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Static vs dynamic types



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Static vs dynamic types

  1. 1. Computer Language Design and Implementation meetup March 6, 2014 Cat people vs dog people The great static vs dynamic typing debate Terence Parr University of San Francisco (You’re all wrong, I’m right)
  2. 2. Definitions (strong vs weak vs untyped) ● Static typing: compiler knows the type of every expression (using type inference here) var i = 3; var j = [“parrt”,”ollie”,”kay”]; ● Explicit static typing: coder gives type int i; List<String> a = new ArrayList<String>(); Explicit doesn’t mean “dirty” var dog : shit yes, a puppy dies every time you type this
  3. 3. Definitions Cont’d ● Dynamic typing: compiler ignores types, values’ types known only at runtime ● “Duck typing”: structural dynamic typing; i.e., the name (nominative) doesn’t matter, only the member list (Java uses interfaces) class A: {var name} class B: {var name} def f(x): {print} f(new A()) f(new B())
  4. 4. Eric Lippert from stackoverflow ● “it is hard to maintain a large codebase, period” ● “there is a strong correlation between a language being dynamically typed and a language also lacking all the other facilities that make lowering the cost of maintaining a large codebase easier” ● So, to focus on static versus dynamic argument, let’s assume...
  5. 5. Assumptions ● Comparing two identical languages, one with and one w/o static typing ● Language has modern facilities to support large projects: modules, perhaps objects, encapsulation, data hiding, etc… ○ E.g., javascript missing lots of that ● Large projects not small scripts
  6. 6. Can we agree... ● Coder must know (partial) types statically or (s)he can’t access appropriate fields, funcs:, ● With perfect human memory of your own code, no explicit types needed... ● ...but what if we call foreign library function or work on a team (i.e., all of us)? ● Must read lib code or doc to learn types
  7. 7. Reality ● Can’t remember type of all vars/funcs in large project (even solo project) ● We have to read lots of code every day ○ We work in teams ○ We use lots of libraries ○ Either we compute type or we read annotation ● Code always morphs over time ○ Explicit type info identifies key variable constraints ○ Code changes but do we update doc always?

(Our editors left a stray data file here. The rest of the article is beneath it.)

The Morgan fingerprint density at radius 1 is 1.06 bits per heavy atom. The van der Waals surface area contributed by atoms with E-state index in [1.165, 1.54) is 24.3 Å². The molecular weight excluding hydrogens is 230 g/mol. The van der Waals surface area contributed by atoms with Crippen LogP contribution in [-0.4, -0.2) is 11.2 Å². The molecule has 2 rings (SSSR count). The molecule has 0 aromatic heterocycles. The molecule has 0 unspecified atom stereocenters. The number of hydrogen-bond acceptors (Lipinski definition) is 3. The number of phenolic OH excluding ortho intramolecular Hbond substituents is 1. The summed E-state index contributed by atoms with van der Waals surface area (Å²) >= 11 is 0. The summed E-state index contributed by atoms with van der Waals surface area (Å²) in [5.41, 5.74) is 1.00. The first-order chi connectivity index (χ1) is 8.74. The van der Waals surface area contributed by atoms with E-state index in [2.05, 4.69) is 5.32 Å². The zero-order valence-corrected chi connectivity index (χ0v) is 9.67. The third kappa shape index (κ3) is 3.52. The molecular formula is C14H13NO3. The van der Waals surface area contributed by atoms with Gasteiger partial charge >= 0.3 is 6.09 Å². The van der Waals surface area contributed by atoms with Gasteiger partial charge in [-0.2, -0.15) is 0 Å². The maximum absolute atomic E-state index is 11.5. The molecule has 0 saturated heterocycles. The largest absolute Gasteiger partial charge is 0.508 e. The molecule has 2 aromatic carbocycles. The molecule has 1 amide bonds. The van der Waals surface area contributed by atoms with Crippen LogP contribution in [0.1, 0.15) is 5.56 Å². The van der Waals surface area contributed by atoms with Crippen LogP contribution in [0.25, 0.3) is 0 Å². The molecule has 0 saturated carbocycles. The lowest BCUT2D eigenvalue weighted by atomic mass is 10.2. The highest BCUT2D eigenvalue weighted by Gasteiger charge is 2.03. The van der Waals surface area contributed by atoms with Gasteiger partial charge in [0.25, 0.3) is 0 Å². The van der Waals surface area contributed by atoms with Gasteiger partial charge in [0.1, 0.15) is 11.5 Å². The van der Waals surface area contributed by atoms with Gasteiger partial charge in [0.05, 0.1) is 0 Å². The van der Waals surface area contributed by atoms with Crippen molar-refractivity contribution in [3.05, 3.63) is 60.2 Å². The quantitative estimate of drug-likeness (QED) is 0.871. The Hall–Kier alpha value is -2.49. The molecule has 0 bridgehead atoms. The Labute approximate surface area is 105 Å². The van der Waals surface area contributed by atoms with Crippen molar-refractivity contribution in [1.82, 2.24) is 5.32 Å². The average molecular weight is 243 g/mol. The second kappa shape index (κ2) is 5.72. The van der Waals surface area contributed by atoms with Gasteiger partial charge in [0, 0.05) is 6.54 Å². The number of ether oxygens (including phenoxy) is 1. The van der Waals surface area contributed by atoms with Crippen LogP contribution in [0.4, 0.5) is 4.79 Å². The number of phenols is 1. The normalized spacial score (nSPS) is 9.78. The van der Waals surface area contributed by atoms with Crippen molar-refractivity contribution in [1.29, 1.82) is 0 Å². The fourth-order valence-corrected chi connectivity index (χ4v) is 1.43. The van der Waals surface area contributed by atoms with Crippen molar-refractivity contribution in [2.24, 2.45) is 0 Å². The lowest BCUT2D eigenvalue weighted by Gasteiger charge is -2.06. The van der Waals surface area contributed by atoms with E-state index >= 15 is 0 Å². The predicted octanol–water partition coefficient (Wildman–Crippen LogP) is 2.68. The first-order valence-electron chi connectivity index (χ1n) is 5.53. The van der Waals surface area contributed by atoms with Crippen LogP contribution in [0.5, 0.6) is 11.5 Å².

8. 8. Static typing burdens 1. Much faster to physically enter code w/o annotating variables with type info (don’t overestimate this cost) 2. Type annotations can clutter code 3. Harder for newbies to get rolling? 4. Type systems can add a lot of complexity to the language: Java’s generics, Scala, ... 5. Python (others) has structural type equivalence (duck typing) vs nominative (naming) for most static languages ○ Convenient if we care just that obj answers size() ○ Java requires creation of an interface
  9. 9. Dynamic typing burdens ● We exchange type annotation in code with unit/functional testing just to catch typos o. feild, o.methud(). More tests in general ● Should informally add type info in doc, a 2nd spec we must keep in sync ● Lippert: Need “good discipline about naming conventions, about division of responsibilities, about what the public surface of a given object is, and so on.”
  10. 10. Dynamic typing collateral damage ● Often less efficient ● Re-factoring challenging, dangerous, or impossible; can’t even rename safely ● Can’t do auto-completion, find usages/implementations, … ● Changes to type assumptions (in libs, code) introduce hidden landmines ● Can be more effort to read (computing
  11. 11. A compromise ● Annotate: fields (unless initialized), args, return values ● Generics only on built-in types? ● At the very least, use runtime generic type parameters to allow covariance List<? extends Animal> d=...; d.add(new Dog()); ● Type inference inside method bodies ● Allow plausible downcasting Jesus cries every time javac disallows this
  12. 12. Sample compromise class class Person { … } class User : Person { val BADID = 0 var id : string def permissions(name : string) : int { val m = Services.getFileManager() val f = m.getFile(name) return f.permissions( } } var p : Person = new User() var mask = p.permissions(new file(“...”)) // downcast
  13. 13. Speculation ● Static typing is seen as old-school. Younger programmers are always excited by the latest languages and these languages happen to be dynamically typed: JavaScript, Python, Ruby. Scala is the counterexample (others?) ● With experience, comes the pain of maintenance which motivates static typing ● I.e., there is a strong correlation between dynamic typing and youth
  14. 14. Summary ● Static + inferred typing is good, umkay? ● Dynamic typing is great for scripts but not large programs, umkay? ● Yes, we old farts rely more and more on static typing as our brains disintegrate ● People study this empirically see e.g., Andreas Stefik